Today, I continue my ongoing series of conversations with published authors as I’m joined by Robert Ellsberg, whose new book Dearest Sister Wendy: A Surprising Story of Faith and Friendship offers a unique and touching insight into the spiritual life of a woman whose work touched so many of us. By sharing their touching correspondence, Ellsberg offers us not only an insight into this gentle spiritual giant, but also an invitation to see the divine in the everyday world around us. In a letter that Sister Wendy penned to Robert on August 24, 2016, about his calling to write biographies of saints.
“Dearest Robert, I can’t but feel that a life spent immersed in the holiness of people’s lives must have an effect on your own life. It is clear when you write that you feel the wonder of their open-hearted response to grace. And this wonder must also awaken in you the same desires.”Sister Wendy, excerpted from Dearest Sister Wendy, page 55
I can’t help but think that for those of us who have been generously invited to journey with Robert and Sister Wendy through this book, there are similar opportunities! I hope you enjoy our conversation and urge you to come to know Sister Wendy Beckett through this remarkable work. Lisa
Q: Congratulations on the publication of Dearest Sister Wendy: A Surprising Story of Faith and Friendship. Would you please briefly introduce yourself to our community of readers?
I am the publisher of Orbis Books, where I have worked for 35 years. My life journey was deeply impacted by the five years I spent working with Dorothy Day at the Catholic Worker in the late 1970s, before her death in 1980. Since then I have edited five volumes of her writings, including her diaries and selected letters. That encounter also stimulated my interest in saints, and I have written numerous books about holy people, including All Saints, The Saints’ Guide to Happiness, and A Living Gospel. For over ten years I have contributed a daily reflection on “Blessed Among Us” for Liturgical’s Give Us This Day.
Q: So many of us have come to know and love the work of Sister Wendy, who became such a beautifully iconic but also ironic media presence. In the book, you share how you first connected with her. Could you say a few words about this?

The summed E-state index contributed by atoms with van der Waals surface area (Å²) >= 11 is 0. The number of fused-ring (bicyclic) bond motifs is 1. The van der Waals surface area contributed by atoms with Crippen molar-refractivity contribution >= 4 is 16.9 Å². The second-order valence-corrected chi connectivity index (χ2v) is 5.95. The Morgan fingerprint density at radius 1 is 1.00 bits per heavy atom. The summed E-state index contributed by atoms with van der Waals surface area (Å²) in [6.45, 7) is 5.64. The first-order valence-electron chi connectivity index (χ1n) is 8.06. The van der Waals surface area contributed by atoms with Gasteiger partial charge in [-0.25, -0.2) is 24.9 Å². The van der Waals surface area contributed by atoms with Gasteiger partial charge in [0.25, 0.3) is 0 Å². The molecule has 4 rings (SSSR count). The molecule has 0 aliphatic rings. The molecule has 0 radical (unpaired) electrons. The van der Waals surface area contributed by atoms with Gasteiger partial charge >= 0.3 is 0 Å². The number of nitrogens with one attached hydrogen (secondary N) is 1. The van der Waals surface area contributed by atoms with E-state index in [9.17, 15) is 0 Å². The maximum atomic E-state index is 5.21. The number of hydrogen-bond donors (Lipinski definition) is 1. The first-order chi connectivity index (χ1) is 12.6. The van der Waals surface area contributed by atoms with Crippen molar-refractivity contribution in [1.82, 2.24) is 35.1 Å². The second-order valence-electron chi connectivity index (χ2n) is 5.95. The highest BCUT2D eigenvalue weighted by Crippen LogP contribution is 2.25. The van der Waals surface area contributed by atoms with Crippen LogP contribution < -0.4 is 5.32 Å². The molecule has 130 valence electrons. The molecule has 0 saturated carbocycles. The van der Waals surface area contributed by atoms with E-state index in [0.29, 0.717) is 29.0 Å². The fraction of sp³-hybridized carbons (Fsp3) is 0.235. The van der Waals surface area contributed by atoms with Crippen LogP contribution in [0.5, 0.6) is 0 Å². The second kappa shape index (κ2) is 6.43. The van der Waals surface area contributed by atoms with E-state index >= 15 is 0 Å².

This book is drawn from an exceptionally deep and intimate correspondence I shared with Sister Wendy in the last three years of her life. This almost daily exchange of emails came as a surprise for both of us since I had previously been exchanging more casual notes with her for almost ten years. Like most people, I first learned of her through her television program about art, and we became friendly after she reached out to request some books for the monastery where she lived. Later, at Orbis, I published several of her own books. But she was always careful to maintain boundaries. As a hermit, she believed she was called to solitude, and that too much communication “without a real purpose” was inconsistent with her vocation. And yet, in some mysterious way, she evidently came to believe that our communication did have a “real purpose.” The relationship that ensued was like nothing either of us had experienced before.
Q: How did you come to the fortuitous conclusion to share some of your letters in this book?
I had encouraged Sister Wendy to write more about her own spiritual journey and interior life. She dismissed this as of no interest to anyone. But as I shared more of my own story and experiences I found that she began to answer in kind. It was Sister Wendy who suggested, after several months, that the book I had suggested might be “cobbled together” from our correspondence. She recognized that such a book was not just about her—but it was also about the insights and the deep listening and heart-to-heart communion between two quite dissimilar people drawn by their love of God. Sister Wendy encouraged me to see the signs of grace hidden in my own spiritual journey, including the joys and sorrows, as well as in the day-to-day encounters and tasks of my daily life. I, in turn, encouraged her for perhaps the first time to look back on her own life and to reflect on the ways that her own distinctive personality, as well as her deep vocation, had converged in the life she had found, living as a hermit on the grounds of a Carmelite monastery.Join @lisahendey in conversation with @RobertEllsberg about his new @OrbisBooks work Dearest Sister Wendy. Their compelling correspondence opens a window into Sister Wendy's life and spirituality and invites us to consider our own! Click To Tweet
Q: Your work and faith journey are indelibly tied to a woman I believe will be a canonized saint someday: Dorothy Day. How has your spiritual friendship with Sister Wendy complimented what you learned from Dorothy Day?